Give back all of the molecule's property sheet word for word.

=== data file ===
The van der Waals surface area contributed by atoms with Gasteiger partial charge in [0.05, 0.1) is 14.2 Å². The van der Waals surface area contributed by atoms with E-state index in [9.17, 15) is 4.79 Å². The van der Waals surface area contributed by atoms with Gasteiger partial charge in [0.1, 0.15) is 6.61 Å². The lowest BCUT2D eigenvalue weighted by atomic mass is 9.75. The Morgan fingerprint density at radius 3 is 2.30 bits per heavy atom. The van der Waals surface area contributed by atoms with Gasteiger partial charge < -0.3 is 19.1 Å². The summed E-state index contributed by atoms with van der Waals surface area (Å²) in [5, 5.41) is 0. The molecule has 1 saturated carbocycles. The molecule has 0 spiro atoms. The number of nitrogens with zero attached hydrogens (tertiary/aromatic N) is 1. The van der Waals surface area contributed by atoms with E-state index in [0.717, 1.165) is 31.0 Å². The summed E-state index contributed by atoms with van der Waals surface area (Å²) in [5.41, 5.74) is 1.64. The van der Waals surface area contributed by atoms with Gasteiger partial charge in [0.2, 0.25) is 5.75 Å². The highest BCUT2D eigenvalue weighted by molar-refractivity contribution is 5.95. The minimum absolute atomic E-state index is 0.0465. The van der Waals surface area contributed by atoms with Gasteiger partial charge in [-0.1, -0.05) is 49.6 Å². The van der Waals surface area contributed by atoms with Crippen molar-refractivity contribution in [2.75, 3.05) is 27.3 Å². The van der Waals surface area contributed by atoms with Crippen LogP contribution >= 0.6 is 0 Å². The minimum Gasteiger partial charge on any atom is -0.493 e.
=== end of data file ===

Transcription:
The van der Waals surface area contributed by atoms with Gasteiger partial charge in [0.05, 0.1) is 14.2 Å². The van der Waals surface area contributed by atoms with E-state index in [9.17, 15) is 4.79 Å². The van der Waals surface area contributed by atoms with Gasteiger partial charge in [0.1, 0.15) is 6.61 Å². The lowest BCUT2D eigenvalue weighted by atomic mass is 9.75. The Morgan fingerprint density at radius 3 is 2.30 bits per heavy atom. The van der Waals surface area contributed by atoms with Gasteiger partial charge < -0.3 is 19.1 Å². The summed E-state index contributed by atoms with van der Waals surface area (Å²) in [5, 5.41) is 0. The molecule has 1 saturated carbocycles. The molecule has 0 spiro atoms. The number of nitrogens with zero attached hydrogens (tertiary/aromatic N) is 1. The van der Waals surface area contributed by atoms with E-state index in [0.717, 1.165) is 31.0 Å². The summed E-state index contributed by atoms with van der Waals surface area (Å²) in [5.41, 5.74) is 1.64. The van der Waals surface area contributed by atoms with Gasteiger partial charge in [0.2, 0.25) is 5.75 Å². The highest BCUT2D eigenvalue weighted by molar-refractivity contribution is 5.95. The minimum absolute atomic E-state index is 0.0465. The van der Waals surface area contributed by atoms with Gasteiger partial charge in [-0.1, -0.05) is 49.6 Å². The van der Waals surface area contributed by atoms with Crippen molar-refractivity contribution in [2.75, 3.05) is 27.3 Å². The van der Waals surface area contributed by atoms with Crippen LogP contribution >= 0.6 is 0 Å². The minimum Gasteiger partial charge on any atom is -0.493 e.